Sand Play

Let’s help your bunker shot and lower your score around the green.

Sand play or bunker shot:

Before we look into the bunker shot, let’s look at these two definitions.

Addressing the ball: Means positioning your feet and grounding the club.

Taking your stance: Means simply positioning your feet without grounding the club.

The rule for sand play:

A sand trap or “Bunker” is classified as a hazard. A ball in a hazard is subject to the rule governing a ball in play in a hazard. The rule states that a player may not ground his club (touch the sand) while setting up for the bunker shot or during the backswing. He may only take his stance. The sand may only be contacted during the forward swing. Failure to observe this rule penalizes the player two stroke (see rule 13).


 Taking your stance in the bunker:

When executing the bunker shot, without touching the sand with your club, place your feet in an open stance (turned more to the left as shown).

Position the ball opposite the left heel to promote hitting the sand behind the ball.


Two vertical lines:

Before placing your hands on your club, make sure the two vertical lines of your club head are pointing to the right of the target.

The letter ”V” will be created with the club head open and your feet open.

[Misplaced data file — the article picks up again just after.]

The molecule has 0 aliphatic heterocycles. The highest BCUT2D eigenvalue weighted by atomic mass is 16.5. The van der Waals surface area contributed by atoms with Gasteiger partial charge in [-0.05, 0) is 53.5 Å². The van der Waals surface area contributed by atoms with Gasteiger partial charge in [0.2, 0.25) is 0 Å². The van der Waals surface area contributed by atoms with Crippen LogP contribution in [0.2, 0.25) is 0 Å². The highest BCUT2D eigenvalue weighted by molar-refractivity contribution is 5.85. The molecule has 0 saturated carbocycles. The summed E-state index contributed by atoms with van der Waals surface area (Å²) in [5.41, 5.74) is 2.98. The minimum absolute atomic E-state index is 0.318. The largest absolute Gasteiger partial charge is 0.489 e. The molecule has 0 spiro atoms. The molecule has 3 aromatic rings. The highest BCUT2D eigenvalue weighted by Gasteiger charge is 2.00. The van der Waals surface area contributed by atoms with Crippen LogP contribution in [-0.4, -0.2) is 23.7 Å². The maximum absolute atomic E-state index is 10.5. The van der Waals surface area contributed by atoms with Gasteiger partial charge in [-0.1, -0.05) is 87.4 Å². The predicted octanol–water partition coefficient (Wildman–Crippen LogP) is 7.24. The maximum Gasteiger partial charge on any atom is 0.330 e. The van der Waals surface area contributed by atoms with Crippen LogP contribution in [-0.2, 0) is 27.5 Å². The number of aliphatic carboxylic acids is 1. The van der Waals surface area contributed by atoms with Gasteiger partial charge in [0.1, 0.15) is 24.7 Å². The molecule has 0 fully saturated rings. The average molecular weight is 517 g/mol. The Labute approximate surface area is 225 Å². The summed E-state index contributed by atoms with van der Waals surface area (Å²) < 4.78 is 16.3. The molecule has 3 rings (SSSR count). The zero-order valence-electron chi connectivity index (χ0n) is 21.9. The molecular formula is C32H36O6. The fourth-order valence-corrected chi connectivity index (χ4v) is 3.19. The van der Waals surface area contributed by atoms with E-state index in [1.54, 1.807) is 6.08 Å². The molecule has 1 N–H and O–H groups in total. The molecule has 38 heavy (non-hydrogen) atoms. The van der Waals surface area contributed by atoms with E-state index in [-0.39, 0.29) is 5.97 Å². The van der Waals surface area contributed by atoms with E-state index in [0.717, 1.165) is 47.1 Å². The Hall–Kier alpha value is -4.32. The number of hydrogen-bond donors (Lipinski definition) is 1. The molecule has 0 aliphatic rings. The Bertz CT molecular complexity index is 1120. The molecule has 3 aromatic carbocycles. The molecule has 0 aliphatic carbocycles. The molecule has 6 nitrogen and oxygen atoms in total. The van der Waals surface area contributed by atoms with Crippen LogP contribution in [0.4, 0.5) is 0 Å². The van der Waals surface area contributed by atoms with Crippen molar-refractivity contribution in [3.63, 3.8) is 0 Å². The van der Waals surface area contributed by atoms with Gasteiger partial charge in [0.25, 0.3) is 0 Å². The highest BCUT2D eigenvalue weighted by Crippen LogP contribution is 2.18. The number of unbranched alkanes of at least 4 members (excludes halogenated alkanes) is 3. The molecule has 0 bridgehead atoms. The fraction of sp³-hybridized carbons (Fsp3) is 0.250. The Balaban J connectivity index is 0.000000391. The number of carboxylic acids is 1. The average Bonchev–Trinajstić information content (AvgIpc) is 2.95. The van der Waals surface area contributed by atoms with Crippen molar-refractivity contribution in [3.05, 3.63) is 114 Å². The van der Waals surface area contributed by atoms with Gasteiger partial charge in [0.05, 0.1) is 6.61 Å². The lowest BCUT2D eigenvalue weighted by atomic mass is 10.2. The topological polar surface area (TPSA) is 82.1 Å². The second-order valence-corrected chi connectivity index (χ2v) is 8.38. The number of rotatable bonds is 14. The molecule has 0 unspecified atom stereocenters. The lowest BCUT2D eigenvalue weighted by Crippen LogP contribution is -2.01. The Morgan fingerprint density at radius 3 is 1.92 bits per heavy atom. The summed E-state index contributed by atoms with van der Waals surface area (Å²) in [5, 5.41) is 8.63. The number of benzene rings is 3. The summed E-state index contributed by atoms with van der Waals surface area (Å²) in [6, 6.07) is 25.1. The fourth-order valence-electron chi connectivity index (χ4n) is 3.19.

This setup provides added loft and backspin and prevents the club head from closing and digging in the sand.


The stroke:

The feeling of making this swing (it is like producing a descending blow during the downswing).

Getting the ball out of the bunker by hitting the sand first needs a more powerful motion than just hitting out of the grass. The club needs to hit the sand behind the ball (about 2 inches behind the ball). The ball will then be lifted out of the bunker by the sand and by this more powerful motion. The sole of the club has what is called a flange (the flange is additional steel added to the club placed lower than the leading edge of the club face, it will help the player not to penetrate the sand too deeply when used correctly).

flangeBefore making your shot:

Open the club head first, then taking your grip will help you to use the flange of the club as it is meant to be used.


Place a circle around the ball as shown in the picture. This will indicate where to hit the sand behind the ball. The sand will propel the ball out of the bunker. The ball will come out on a cushion of sand which is why you need to swing about twice as hard as for a normal shot.

Contacting the sand in the right spot will eliminate the circle in the sand which usually indicates proper execution of the shot.


Long bunker shots: 

Bunker shots from 50 yards away and longer should be played as if you were on grass where the ball is contacted first. The hazard rule still applies.

This photo indicates acceleration during the forward swing and a completed follow through.

practice bunker

Why practice in the bunkers?

Regular practice in the bunkers will develop confidence in executing these shots and you will become more consistent in getting the ball up and down around the greens.